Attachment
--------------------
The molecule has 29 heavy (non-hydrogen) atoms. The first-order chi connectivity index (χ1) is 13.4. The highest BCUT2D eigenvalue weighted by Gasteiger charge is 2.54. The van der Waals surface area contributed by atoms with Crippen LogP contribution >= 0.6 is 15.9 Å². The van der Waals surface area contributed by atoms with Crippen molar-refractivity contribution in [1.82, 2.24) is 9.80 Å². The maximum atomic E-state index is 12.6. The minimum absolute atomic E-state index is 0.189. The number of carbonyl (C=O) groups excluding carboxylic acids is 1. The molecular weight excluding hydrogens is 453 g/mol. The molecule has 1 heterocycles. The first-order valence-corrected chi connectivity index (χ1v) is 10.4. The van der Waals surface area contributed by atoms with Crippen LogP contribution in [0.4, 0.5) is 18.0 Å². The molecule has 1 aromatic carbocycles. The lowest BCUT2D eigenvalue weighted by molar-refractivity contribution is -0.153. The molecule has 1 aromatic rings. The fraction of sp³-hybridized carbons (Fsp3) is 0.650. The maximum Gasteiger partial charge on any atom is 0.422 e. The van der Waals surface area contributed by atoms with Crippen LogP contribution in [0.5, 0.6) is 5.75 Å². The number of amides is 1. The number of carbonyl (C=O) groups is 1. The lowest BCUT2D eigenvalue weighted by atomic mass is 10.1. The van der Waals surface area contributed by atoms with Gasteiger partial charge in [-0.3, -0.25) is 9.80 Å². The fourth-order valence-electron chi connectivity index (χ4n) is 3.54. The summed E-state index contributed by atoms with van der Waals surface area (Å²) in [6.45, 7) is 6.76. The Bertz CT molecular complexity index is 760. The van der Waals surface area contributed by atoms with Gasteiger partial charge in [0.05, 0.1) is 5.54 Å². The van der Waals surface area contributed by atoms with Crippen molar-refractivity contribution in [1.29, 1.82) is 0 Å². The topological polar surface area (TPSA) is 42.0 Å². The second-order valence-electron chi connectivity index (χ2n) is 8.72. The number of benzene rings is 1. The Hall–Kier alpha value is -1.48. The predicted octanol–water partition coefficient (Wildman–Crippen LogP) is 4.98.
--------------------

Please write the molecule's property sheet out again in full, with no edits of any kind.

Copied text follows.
The molecule has 29 heavy (non-hydrogen) atoms. The first-order chi connectivity index (χ1) is 13.4. The highest BCUT2D eigenvalue weighted by Gasteiger charge is 2.54. The van der Waals surface area contributed by atoms with Crippen LogP contribution >= 0.6 is 15.9 Å². The van der Waals surface area contributed by atoms with Crippen molar-refractivity contribution in [1.82, 2.24) is 9.80 Å². The maximum atomic E-state index is 12.6. The minimum absolute atomic E-state index is 0.189. The number of carbonyl (C=O) groups excluding carboxylic acids is 1. The molecular weight excluding hydrogens is 453 g/mol. The molecule has 1 heterocycles. The first-order valence-corrected chi connectivity index (χ1v) is 10.4. The van der Waals surface area contributed by atoms with Crippen LogP contribution in [0.4, 0.5) is 18.0 Å². The molecule has 1 aromatic carbocycles. The lowest BCUT2D eigenvalue weighted by molar-refractivity contribution is -0.153. The molecule has 1 aromatic rings. The fraction of sp³-hybridized carbons (Fsp3) is 0.650. The maximum Gasteiger partial charge on any atom is 0.422 e. The van der Waals surface area contributed by atoms with Crippen LogP contribution in [0.5, 0.6) is 5.75 Å². The number of amides is 1. The number of carbonyl (C=O) groups is 1. The lowest BCUT2D eigenvalue weighted by atomic mass is 10.1. The van der Waals surface area contributed by atoms with Gasteiger partial charge in [-0.3, -0.25) is 9.80 Å². The fourth-order valence-electron chi connectivity index (χ4n) is 3.54. The summed E-state index contributed by atoms with van der Waals surface area (Å²) in [6.45, 7) is 6.76. The Bertz CT molecular complexity index is 760. The van der Waals surface area contributed by atoms with Gasteiger partial charge in [0.05, 0.1) is 5.54 Å². The van der Waals surface area contributed by atoms with Crippen molar-refractivity contribution in [1.29, 1.82) is 0 Å². The topological polar surface area (TPSA) is 42.0 Å². The second-order valence-electron chi connectivity index (χ2n) is 8.72. The number of benzene rings is 1. The Hall–Kier alpha value is -1.48. The predicted octanol–water partition coefficient (Wildman–Crippen LogP) is 4.98.